Electronic tracking for people with dementia: an exploratory study of the ethical issues experienced by carers in making decisions about usage

Research output: Contribution to journalArticlepeer-review

Authors

Colleges, School and Institutes

External organisations

  • University College Cork

Abstract

Electronic tracking through GPS (global positioning system) is being used to monitor and locate people with dementia who are vulnerable to becoming lost. Through a review of the literature and an original study, this article examined ethical issues associated with use in a domestic setting. The qualitative study consisted of in-depth interviews with 10 carers who were using electronic tracking. The study explored the values, beliefs and contextual factors that motivated carers to use electronic tracking. It examined the extent of involvement of the person with dementia in decision-making and it explored the various ethical dilemmas encountered by carers when introducing the tracking system. As an issue that emerged from the interviews, specific attention was paid to exploring covert usage. From the study findings, recommendations have been made for research and practice about the use of electronic tracking in dementia care.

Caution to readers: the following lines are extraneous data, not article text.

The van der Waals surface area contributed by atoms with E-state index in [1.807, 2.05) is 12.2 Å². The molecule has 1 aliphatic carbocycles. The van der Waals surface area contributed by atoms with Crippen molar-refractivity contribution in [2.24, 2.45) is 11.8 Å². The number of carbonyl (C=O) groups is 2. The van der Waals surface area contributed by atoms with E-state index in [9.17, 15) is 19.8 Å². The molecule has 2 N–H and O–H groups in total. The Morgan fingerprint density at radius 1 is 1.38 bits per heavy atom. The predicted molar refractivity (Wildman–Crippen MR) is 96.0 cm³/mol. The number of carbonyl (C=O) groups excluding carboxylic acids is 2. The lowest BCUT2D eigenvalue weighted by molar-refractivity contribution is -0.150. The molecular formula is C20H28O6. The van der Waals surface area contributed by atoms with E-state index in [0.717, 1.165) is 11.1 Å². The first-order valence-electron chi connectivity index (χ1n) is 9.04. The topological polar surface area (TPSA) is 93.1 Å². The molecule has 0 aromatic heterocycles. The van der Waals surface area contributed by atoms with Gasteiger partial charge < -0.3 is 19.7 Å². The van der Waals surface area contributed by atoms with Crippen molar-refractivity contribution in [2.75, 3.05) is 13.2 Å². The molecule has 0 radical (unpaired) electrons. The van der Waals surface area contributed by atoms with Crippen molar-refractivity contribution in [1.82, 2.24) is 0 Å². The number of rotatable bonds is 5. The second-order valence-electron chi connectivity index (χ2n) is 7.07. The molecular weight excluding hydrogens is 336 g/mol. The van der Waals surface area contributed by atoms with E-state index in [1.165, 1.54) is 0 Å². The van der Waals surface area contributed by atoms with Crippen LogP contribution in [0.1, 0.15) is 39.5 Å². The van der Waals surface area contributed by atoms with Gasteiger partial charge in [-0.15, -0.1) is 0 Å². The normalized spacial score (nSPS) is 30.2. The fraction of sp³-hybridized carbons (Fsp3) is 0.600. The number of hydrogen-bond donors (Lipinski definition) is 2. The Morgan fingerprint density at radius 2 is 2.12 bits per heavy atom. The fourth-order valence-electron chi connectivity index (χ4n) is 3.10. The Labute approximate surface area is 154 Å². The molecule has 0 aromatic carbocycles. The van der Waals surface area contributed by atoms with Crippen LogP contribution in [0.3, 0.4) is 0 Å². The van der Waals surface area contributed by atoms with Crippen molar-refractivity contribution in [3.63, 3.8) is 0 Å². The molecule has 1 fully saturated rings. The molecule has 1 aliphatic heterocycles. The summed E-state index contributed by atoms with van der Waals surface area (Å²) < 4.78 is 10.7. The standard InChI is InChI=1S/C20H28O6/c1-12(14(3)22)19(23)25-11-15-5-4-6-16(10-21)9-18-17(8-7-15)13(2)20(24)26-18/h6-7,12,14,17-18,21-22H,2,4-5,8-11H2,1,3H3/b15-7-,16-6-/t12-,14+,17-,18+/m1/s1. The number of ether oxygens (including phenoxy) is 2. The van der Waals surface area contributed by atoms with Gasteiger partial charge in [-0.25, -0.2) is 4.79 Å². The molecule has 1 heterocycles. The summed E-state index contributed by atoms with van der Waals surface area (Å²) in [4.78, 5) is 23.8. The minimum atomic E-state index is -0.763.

Details

Original languageEnglish
Pages (from-to)216-232
Number of pages17
JournalDementia
Volume13
Issue number2
Early online date3 Oct 2012
Publication statusPublished - 1 Mar 2014

Keywords

  • dementia, ethical acceptability, electronic tracking, wandering